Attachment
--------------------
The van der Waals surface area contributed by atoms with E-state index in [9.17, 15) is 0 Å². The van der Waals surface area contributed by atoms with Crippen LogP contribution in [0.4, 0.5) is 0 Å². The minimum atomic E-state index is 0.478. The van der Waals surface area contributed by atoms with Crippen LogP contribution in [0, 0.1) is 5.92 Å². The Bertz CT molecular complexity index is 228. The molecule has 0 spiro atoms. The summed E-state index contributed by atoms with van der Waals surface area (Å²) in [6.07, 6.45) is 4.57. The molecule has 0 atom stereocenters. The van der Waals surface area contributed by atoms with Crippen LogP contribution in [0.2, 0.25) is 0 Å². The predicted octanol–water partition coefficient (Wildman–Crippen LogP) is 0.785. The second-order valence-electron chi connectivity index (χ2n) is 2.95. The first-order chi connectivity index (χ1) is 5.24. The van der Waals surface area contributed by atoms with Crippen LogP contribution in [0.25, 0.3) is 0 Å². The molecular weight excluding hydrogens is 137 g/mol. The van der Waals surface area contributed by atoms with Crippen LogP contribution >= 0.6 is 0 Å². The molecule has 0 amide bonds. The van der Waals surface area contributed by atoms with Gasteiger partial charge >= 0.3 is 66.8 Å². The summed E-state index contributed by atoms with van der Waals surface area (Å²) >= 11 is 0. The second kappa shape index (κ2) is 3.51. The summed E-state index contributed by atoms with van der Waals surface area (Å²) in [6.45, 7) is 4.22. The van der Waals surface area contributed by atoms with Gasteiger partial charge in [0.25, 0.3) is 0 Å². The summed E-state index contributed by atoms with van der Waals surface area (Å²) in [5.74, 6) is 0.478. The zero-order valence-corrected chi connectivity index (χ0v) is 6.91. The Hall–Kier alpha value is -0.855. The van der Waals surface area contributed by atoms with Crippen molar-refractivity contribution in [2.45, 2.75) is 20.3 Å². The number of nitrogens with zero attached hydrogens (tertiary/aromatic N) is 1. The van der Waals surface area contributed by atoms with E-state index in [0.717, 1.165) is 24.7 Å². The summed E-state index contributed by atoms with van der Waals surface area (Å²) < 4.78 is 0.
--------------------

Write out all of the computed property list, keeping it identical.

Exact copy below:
The van der Waals surface area contributed by atoms with E-state index in [9.17, 15) is 0 Å². The van der Waals surface area contributed by atoms with Crippen LogP contribution in [0.4, 0.5) is 0 Å². The minimum atomic E-state index is 0.478. The van der Waals surface area contributed by atoms with Crippen LogP contribution in [0, 0.1) is 5.92 Å². The Bertz CT molecular complexity index is 228. The molecule has 0 spiro atoms. The summed E-state index contributed by atoms with van der Waals surface area (Å²) in [6.07, 6.45) is 4.57. The molecule has 0 atom stereocenters. The van der Waals surface area contributed by atoms with Crippen LogP contribution in [0.2, 0.25) is 0 Å². The predicted octanol–water partition coefficient (Wildman–Crippen LogP) is 0.785. The second-order valence-electron chi connectivity index (χ2n) is 2.95. The first-order chi connectivity index (χ1) is 5.24. The van der Waals surface area contributed by atoms with Crippen LogP contribution in [0.25, 0.3) is 0 Å². The molecular weight excluding hydrogens is 137 g/mol. The van der Waals surface area contributed by atoms with Crippen LogP contribution >= 0.6 is 0 Å². The molecule has 0 amide bonds. The van der Waals surface area contributed by atoms with Gasteiger partial charge >= 0.3 is 66.8 Å². The summed E-state index contributed by atoms with van der Waals surface area (Å²) >= 11 is 0. The second kappa shape index (κ2) is 3.51. The summed E-state index contributed by atoms with van der Waals surface area (Å²) in [6.45, 7) is 4.22. The van der Waals surface area contributed by atoms with Gasteiger partial charge in [0.25, 0.3) is 0 Å². The summed E-state index contributed by atoms with van der Waals surface area (Å²) in [5.74, 6) is 0.478. The zero-order valence-corrected chi connectivity index (χ0v) is 6.91. The Hall–Kier alpha value is -0.855. The van der Waals surface area contributed by atoms with Crippen molar-refractivity contribution in [2.45, 2.75) is 20.3 Å². The number of nitrogens with zero attached hydrogens (tertiary/aromatic N) is 1. The van der Waals surface area contributed by atoms with E-state index in [0.717, 1.165) is 24.7 Å². The summed E-state index contributed by atoms with van der Waals surface area (Å²) < 4.78 is 0.